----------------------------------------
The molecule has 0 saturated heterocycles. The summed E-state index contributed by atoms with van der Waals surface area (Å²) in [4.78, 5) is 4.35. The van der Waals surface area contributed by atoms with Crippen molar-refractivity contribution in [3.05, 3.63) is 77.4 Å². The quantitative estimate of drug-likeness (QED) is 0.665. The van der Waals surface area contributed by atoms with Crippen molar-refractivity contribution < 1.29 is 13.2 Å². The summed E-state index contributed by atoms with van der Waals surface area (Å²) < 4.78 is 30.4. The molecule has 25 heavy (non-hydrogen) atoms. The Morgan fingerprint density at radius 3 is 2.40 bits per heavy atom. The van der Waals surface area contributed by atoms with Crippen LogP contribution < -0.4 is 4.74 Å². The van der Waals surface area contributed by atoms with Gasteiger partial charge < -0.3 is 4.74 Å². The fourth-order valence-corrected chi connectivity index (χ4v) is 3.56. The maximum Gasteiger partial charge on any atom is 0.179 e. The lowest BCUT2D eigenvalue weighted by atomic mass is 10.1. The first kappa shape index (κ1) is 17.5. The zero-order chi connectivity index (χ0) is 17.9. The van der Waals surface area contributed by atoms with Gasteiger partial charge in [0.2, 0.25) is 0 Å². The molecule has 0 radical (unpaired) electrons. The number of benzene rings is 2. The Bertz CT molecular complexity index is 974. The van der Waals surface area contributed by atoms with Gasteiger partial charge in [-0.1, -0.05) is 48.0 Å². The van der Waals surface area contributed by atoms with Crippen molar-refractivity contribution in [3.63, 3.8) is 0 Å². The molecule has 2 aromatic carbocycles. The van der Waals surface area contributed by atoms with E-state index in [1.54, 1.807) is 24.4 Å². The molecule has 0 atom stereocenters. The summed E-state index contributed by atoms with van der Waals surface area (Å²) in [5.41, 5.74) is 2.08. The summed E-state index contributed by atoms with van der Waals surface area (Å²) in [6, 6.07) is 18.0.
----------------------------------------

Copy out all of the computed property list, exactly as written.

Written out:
The molecule has 0 saturated heterocycles. The summed E-state index contributed by atoms with van der Waals surface area (Å²) in [4.78, 5) is 4.35. The van der Waals surface area contributed by atoms with Crippen molar-refractivity contribution in [3.05, 3.63) is 77.4 Å². The quantitative estimate of drug-likeness (QED) is 0.665. The van der Waals surface area contributed by atoms with Crippen molar-refractivity contribution < 1.29 is 13.2 Å². The summed E-state index contributed by atoms with van der Waals surface area (Å²) < 4.78 is 30.4. The molecule has 25 heavy (non-hydrogen) atoms. The Morgan fingerprint density at radius 3 is 2.40 bits per heavy atom. The van der Waals surface area contributed by atoms with Crippen LogP contribution < -0.4 is 4.74 Å². The van der Waals surface area contributed by atoms with Gasteiger partial charge < -0.3 is 4.74 Å². The fourth-order valence-corrected chi connectivity index (χ4v) is 3.56. The maximum Gasteiger partial charge on any atom is 0.179 e. The lowest BCUT2D eigenvalue weighted by atomic mass is 10.1. The first kappa shape index (κ1) is 17.5. The zero-order chi connectivity index (χ0) is 17.9. The van der Waals surface area contributed by atoms with Gasteiger partial charge in [0.2, 0.25) is 0 Å². The molecule has 0 radical (unpaired) electrons. The number of benzene rings is 2. The Bertz CT molecular complexity index is 974. The van der Waals surface area contributed by atoms with Gasteiger partial charge in [-0.1, -0.05) is 48.0 Å². The van der Waals surface area contributed by atoms with Crippen molar-refractivity contribution in [3.63, 3.8) is 0 Å². The molecule has 2 aromatic carbocycles. The van der Waals surface area contributed by atoms with E-state index in [1.54, 1.807) is 24.4 Å². The molecule has 0 atom stereocenters. The summed E-state index contributed by atoms with van der Waals surface area (Å²) in [5.41, 5.74) is 2.08. The summed E-state index contributed by atoms with van der Waals surface area (Å²) in [6, 6.07) is 18.0.